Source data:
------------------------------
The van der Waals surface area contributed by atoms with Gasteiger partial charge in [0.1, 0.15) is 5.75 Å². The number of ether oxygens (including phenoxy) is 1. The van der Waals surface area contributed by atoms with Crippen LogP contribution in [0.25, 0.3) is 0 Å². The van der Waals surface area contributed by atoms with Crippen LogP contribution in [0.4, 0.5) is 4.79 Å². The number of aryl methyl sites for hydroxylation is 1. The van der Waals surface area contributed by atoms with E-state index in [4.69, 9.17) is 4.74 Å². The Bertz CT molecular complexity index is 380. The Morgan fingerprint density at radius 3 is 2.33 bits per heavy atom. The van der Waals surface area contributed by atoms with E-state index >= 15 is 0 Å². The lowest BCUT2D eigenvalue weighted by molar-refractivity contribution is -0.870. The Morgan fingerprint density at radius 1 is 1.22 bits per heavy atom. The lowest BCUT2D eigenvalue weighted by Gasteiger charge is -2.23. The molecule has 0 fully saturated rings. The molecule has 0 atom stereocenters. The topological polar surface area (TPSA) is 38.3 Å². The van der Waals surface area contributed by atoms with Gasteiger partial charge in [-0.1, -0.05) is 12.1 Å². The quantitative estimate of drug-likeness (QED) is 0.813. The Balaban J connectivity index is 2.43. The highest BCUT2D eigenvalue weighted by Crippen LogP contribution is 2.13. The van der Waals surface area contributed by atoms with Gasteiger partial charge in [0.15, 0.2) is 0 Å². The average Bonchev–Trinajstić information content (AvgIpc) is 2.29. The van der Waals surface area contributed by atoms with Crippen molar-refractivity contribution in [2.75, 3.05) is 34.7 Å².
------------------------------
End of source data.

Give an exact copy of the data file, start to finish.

The van der Waals surface area contributed by atoms with Gasteiger partial charge in [0.1, 0.15) is 5.75 Å². The number of ether oxygens (including phenoxy) is 1. The van der Waals surface area contributed by atoms with Crippen LogP contribution in [0.25, 0.3) is 0 Å². The van der Waals surface area contributed by atoms with Crippen LogP contribution in [0.4, 0.5) is 4.79 Å². The number of aryl methyl sites for hydroxylation is 1. The van der Waals surface area contributed by atoms with E-state index in [4.69, 9.17) is 4.74 Å². The Bertz CT molecular complexity index is 380. The Morgan fingerprint density at radius 3 is 2.33 bits per heavy atom. The van der Waals surface area contributed by atoms with E-state index >= 15 is 0 Å². The lowest BCUT2D eigenvalue weighted by molar-refractivity contribution is -0.870. The Morgan fingerprint density at radius 1 is 1.22 bits per heavy atom. The lowest BCUT2D eigenvalue weighted by Gasteiger charge is -2.23. The molecule has 0 fully saturated rings. The molecule has 0 atom stereocenters. The topological polar surface area (TPSA) is 38.3 Å². The van der Waals surface area contributed by atoms with Gasteiger partial charge in [-0.1, -0.05) is 12.1 Å². The quantitative estimate of drug-likeness (QED) is 0.813. The Balaban J connectivity index is 2.43. The highest BCUT2D eigenvalue weighted by Crippen LogP contribution is 2.13. The van der Waals surface area contributed by atoms with Gasteiger partial charge in [0.15, 0.2) is 0 Å². The average Bonchev–Trinajstić information content (AvgIpc) is 2.29. The van der Waals surface area contributed by atoms with Crippen molar-refractivity contribution in [2.75, 3.05) is 34.7 Å².